However, if you really want to learn if you are in a disadvantage, I'd suggest you ask one of the committee members.

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    When you email, instead of asking if you are at a disadvantage, it would be better to just include your resume, explaining that it contains information about your experience as a TA which might otherwise be missing in the application. – Zach H Jan 27 at 14:55
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It seems as if you have done all you could. If they won't accept supplementary material, then they won't. I'm not sure about the comment on not reading letters, though. It seems like it would be a flaw in the system as long as the letters are in (readable) English.

If you get past initial screening you can raise such thing in interviews or in future correspondence, of course.

And, take more care in the future, of course, though it doesn't help at this moment.

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  • My experience with letters of recommendation from Chinese professors is that they do get read but they're often frustratingly uninformative (e.g., the applicant comes from a good family). If the letter says the applicant did a great job as a TA and gives some details about that greatness, I think it will be noticed. – Andreas Blass Jan 20 at 21:58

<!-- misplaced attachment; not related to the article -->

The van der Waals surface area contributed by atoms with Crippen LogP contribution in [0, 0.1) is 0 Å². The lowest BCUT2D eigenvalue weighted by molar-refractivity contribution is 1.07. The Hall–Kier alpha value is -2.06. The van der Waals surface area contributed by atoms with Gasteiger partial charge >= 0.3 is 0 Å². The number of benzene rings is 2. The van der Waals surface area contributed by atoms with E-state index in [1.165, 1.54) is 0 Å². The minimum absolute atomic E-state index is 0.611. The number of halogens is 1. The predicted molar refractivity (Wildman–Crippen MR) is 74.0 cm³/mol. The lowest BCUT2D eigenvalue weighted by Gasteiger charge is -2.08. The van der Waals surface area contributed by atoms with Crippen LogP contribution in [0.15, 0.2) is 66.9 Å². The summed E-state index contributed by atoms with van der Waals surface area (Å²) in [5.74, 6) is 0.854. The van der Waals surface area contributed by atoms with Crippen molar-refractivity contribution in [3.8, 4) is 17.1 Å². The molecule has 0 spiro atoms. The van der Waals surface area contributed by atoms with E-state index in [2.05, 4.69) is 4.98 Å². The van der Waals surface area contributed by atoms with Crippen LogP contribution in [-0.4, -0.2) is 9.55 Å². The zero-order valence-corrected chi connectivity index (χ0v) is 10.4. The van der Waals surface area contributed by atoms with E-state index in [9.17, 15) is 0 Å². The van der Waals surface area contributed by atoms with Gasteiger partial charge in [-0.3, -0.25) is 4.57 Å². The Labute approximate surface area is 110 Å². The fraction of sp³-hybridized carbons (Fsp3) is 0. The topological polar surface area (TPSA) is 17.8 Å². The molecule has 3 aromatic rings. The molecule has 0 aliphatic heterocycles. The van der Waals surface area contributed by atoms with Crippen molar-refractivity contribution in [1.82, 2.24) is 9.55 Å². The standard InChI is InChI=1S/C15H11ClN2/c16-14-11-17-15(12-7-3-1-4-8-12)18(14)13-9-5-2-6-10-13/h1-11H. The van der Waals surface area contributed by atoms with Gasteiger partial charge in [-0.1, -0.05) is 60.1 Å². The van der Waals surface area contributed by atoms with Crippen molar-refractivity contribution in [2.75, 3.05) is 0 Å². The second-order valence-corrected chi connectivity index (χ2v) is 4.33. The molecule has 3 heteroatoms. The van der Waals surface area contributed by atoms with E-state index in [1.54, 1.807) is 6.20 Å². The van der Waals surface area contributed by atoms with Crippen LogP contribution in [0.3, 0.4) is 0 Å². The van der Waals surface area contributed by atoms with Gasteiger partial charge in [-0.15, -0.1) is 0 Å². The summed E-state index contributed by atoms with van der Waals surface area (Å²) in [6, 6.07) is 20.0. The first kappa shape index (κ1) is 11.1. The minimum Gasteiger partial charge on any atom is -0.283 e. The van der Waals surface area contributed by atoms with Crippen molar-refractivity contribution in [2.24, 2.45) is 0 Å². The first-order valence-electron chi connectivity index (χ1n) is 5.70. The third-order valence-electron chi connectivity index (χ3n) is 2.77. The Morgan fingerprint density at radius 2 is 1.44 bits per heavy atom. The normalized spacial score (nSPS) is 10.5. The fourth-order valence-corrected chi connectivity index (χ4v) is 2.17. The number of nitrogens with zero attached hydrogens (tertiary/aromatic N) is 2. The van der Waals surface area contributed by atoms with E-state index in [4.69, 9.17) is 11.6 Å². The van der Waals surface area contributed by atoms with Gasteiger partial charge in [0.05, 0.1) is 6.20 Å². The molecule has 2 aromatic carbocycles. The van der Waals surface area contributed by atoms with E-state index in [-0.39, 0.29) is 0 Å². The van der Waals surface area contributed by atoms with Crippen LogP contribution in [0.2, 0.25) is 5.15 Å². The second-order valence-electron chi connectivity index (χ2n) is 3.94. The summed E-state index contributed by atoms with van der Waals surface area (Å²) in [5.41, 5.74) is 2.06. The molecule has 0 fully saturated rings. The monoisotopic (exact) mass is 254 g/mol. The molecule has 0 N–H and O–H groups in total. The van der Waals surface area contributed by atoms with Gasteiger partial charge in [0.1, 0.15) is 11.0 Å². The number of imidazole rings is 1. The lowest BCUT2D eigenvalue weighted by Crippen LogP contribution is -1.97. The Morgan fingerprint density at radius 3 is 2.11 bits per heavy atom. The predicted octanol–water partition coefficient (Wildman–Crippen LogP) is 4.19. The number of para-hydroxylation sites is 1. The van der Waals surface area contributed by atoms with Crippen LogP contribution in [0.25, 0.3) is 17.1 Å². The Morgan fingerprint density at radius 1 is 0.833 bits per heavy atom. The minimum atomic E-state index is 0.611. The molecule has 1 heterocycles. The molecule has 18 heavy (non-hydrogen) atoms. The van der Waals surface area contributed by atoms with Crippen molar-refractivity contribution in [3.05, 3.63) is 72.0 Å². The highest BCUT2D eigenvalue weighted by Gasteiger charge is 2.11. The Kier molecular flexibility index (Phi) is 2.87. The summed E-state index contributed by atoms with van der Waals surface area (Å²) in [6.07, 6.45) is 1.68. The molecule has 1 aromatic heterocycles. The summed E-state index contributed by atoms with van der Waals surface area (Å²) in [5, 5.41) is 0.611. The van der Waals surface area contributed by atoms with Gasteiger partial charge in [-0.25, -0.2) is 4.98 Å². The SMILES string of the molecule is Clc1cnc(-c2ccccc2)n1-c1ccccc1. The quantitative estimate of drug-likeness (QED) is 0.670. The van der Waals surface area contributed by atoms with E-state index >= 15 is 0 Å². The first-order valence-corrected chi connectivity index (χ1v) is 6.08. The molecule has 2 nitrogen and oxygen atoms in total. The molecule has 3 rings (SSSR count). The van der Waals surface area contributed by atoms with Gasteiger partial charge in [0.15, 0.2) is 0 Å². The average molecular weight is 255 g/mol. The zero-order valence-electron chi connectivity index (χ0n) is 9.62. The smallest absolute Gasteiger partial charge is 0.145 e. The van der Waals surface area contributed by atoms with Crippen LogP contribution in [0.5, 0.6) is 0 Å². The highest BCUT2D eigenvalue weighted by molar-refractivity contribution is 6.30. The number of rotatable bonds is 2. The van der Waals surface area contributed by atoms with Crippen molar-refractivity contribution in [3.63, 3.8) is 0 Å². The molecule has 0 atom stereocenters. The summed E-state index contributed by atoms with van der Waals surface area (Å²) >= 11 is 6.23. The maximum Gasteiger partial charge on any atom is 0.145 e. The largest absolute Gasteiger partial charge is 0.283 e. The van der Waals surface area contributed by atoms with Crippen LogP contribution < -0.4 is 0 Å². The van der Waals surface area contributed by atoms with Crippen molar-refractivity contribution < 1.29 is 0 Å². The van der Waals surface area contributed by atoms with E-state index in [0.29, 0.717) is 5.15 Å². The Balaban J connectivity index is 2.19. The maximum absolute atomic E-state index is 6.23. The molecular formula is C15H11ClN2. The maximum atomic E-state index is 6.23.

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There is a power dynamic in the application process that any applicant needs to be conscious of. There are only a small number of positions for a large number of applicants, which grows to be a very large number at elite institutions. In other words, there is a significant power imbalance to the detriment of the applicant.

The consequence of this is that the institution that offers the position sets the terms of engagement. Defying or even questioning these terms of engagement is a surefire way to get excluded from the process, and thus rejected for the position. Practically speaking, this means that if an institution asks for information in a particular format, you'll need to be prepared to change everything in order to suit that institution's needs.

A second question is as to what needs may result in a format that excludes a resume. While the specific answer will depend on the institution in question, a general reason is that reviewing resumes takes a long time. Institutions that receive a large number of applications therefore often try to standardize the application process in order to save money. This can mean that they standardize sections of the resume submission process, or do away with resumes altogether.

As an applicant, this type of standardization is frustrating because it makes the application process more stifling, more time-consuming, and more dehumanizing than it already is. This is the price job applicants pays for the power imbalance.